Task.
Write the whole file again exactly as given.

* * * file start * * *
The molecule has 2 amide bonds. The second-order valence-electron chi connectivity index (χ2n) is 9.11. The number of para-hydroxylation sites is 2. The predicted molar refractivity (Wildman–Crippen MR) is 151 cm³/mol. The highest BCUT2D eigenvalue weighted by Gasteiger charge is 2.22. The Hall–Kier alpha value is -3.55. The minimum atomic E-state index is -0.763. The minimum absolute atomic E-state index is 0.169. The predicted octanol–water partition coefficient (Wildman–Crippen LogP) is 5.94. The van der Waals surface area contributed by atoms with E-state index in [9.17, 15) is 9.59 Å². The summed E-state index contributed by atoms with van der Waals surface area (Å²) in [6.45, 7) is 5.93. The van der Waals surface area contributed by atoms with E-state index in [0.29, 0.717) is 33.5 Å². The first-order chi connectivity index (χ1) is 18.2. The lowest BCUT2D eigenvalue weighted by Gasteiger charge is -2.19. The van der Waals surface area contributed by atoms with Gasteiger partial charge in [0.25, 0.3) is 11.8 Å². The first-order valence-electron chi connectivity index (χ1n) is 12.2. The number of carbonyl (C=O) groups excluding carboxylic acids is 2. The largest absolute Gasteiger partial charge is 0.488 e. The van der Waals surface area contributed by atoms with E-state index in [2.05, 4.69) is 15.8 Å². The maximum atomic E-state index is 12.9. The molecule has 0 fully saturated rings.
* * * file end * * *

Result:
The molecule has 2 amide bonds. The second-order valence-electron chi connectivity index (χ2n) is 9.11. The number of para-hydroxylation sites is 2. The predicted molar refractivity (Wildman–Crippen MR) is 151 cm³/mol. The highest BCUT2D eigenvalue weighted by Gasteiger charge is 2.22. The Hall–Kier alpha value is -3.55. The minimum atomic E-state index is -0.763. The minimum absolute atomic E-state index is 0.169. The predicted octanol–water partition coefficient (Wildman–Crippen LogP) is 5.94. The van der Waals surface area contributed by atoms with E-state index in [9.17, 15) is 9.59 Å². The summed E-state index contributed by atoms with van der Waals surface area (Å²) in [6.45, 7) is 5.93. The van der Waals surface area contributed by atoms with E-state index in [0.29, 0.717) is 33.5 Å². The first-order chi connectivity index (χ1) is 18.2. The lowest BCUT2D eigenvalue weighted by Gasteiger charge is -2.19. The van der Waals surface area contributed by atoms with Gasteiger partial charge in [0.25, 0.3) is 11.8 Å². The first-order valence-electron chi connectivity index (χ1n) is 12.2. The number of carbonyl (C=O) groups excluding carboxylic acids is 2. The largest absolute Gasteiger partial charge is 0.488 e. The van der Waals surface area contributed by atoms with E-state index in [2.05, 4.69) is 15.8 Å². The maximum atomic E-state index is 12.9. The molecule has 0 fully saturated rings.